North of Corsicana, this road was known as the "Waxahachie Road".  The road passed through Corsicana on the West side of the Court House by way of North 13th Street, which is called the "Old Waxahachie Road" in the old deed records, and thence northwesterly through Zions Rest, past the Duncan Cemetery and northerly and westerly probably through the Old King Willow Community about one mile Northeast of the present Emhouse Community.  Much of this old road is still in use, although, very little of it is incorporated in the later improved Highways and Farm-Road System of the County.  In South end of the County "Ridge Road" is presently occupied by the Improved Farm-Market Road No. 1394 from the County Line to Mount Nebo, where the road turns easterly to return to Richland.  From the Court House North, the present route of North 13th Street and North Beaton Street occupy the original route to the Zions Rest Church and School, now North Corsicana Methodist Church and Fannin School.  North of the King Willow Community it is not certain just where the road crossed Chambers Creek and then Waxahachie Creek into Ellis County, but there is some evidence that it crossed in the vicinity of the present road, known some thirty years ago as the "Exall Highway".  From the History of Navarro County, aforementioned we quote as follows: Says the Express in 1860: "Recently the New line of four-horse coaches, on Col. G. W. Grants line, via Corsicana, Fairfield, Centerville, Madisonville and Anderson shortens the route nearly forty miles.  When Grant's line becomes a little more known, it will attract a great portion of the travel .... At Waxahachie Vanmeter mounts the box; it is after midnight; you go whirling down the beautiful Waxahachie Creek, passing well improved farms, and many evidences of thrift and industry.   Passing on down, you cross Mustang Creek, a small stream.  At Corsicana, Charlie Lyons takes the strings, and you go whirling southward at the rate of six miles an hour  He puts you into the careful hands of Joe Cashion; Joe takes you to Centerville, and hands you over to Hezzleton;  Hezzleton gives up to Mays, and Mays sets you down at Fanthorp's  - - in forty hours from Waxahachie.  This was the acme of rapid transit, recorded with enthusiasm".  The above route followed the route as outlined with enthusiasm".  The above route followed the route as outlined before the Quote about the Grant Line to a point near the South County line and then Easterly into Wortham, thence passing near Cade on an old trace, not now occupied by a road to Birdston and then Southeasterly through Stewards Mill into Fairfield.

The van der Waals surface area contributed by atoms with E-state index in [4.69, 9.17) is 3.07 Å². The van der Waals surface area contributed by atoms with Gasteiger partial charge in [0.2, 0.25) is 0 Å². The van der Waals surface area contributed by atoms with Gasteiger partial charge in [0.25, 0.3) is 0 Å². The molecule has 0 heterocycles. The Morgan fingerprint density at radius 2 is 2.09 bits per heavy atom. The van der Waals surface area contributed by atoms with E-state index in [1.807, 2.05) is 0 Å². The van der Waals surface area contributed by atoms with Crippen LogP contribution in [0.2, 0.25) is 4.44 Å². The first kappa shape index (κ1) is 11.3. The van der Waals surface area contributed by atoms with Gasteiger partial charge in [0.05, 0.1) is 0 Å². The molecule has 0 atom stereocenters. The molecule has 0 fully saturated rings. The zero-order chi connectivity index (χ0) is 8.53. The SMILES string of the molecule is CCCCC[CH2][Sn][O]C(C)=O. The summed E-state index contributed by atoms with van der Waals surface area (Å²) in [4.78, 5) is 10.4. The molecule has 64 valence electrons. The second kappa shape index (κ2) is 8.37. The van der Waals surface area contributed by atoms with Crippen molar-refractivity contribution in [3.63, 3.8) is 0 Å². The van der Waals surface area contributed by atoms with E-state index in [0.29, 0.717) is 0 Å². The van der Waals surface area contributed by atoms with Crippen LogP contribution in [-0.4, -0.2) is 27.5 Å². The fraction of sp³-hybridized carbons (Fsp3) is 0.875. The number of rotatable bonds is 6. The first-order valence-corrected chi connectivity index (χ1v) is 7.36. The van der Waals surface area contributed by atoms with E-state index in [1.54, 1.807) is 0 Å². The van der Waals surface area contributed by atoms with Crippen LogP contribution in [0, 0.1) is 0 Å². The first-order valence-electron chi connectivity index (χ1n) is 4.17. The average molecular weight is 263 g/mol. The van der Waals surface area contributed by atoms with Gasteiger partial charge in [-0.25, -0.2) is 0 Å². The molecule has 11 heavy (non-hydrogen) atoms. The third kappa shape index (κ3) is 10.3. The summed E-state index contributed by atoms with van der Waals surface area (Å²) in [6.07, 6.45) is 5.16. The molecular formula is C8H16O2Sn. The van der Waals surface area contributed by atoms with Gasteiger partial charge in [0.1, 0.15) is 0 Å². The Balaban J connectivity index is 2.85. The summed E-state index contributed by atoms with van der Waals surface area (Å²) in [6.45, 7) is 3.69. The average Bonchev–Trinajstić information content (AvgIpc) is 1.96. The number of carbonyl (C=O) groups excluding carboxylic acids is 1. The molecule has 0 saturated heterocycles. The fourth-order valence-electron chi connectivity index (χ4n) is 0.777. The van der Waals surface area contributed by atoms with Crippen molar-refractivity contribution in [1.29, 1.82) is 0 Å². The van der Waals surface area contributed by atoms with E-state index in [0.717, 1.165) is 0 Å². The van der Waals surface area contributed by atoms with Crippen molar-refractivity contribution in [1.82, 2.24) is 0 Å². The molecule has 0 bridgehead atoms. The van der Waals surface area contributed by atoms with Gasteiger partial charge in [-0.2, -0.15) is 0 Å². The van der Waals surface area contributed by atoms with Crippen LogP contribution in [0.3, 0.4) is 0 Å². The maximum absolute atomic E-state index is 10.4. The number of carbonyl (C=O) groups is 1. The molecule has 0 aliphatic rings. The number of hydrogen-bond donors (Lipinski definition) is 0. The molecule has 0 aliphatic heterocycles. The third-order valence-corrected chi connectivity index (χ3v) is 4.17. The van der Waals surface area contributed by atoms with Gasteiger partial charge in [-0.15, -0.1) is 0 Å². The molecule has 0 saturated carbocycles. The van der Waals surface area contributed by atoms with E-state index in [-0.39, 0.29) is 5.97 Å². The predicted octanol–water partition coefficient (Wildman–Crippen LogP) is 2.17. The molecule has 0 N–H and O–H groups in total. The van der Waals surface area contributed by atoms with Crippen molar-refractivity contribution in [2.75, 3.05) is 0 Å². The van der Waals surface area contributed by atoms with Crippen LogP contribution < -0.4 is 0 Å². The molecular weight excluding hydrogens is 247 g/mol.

Another of the early roads and still occupied for the most part was what we now know as the "Chatfield Road".  This road from Corsicana passes through Pettys Chapel, Hester and Old Tupelo, and "Chatfield Point" and by the upper road to "Porters Bluff".  The old location and the present location of Farm Road No. 1129 across the old site of the old town-site of "TAOS", and crosses the Trinity River on a new bridge within a few hundred yards of the site of the Robert H. Porter House.  The house was destroyed by the flood of 1866, and the site was verified to the late Wm. M. Elliott by C. T. Hogan, Surveyor in this county and a guest of Mr. Porter before the Civil War.  We have reason to believe that we identified the same site on a survey in 1954.  This road continued in a Northerly way through Kaufman County.  Many of the pioneer families of this area of the county lived on or near this road, and includes the Hodges, Witherspoons, Thorpes, Andersons, Kenners, Hogans, Hesters, and Montforts and others.  The first bridge crossing Chambers Creek was very near to the  present site of the Hogan Bridge crossing and was constructed and operated as a toll-bridge by the late Capt. Wynder N. Kenner and George M. Hogan.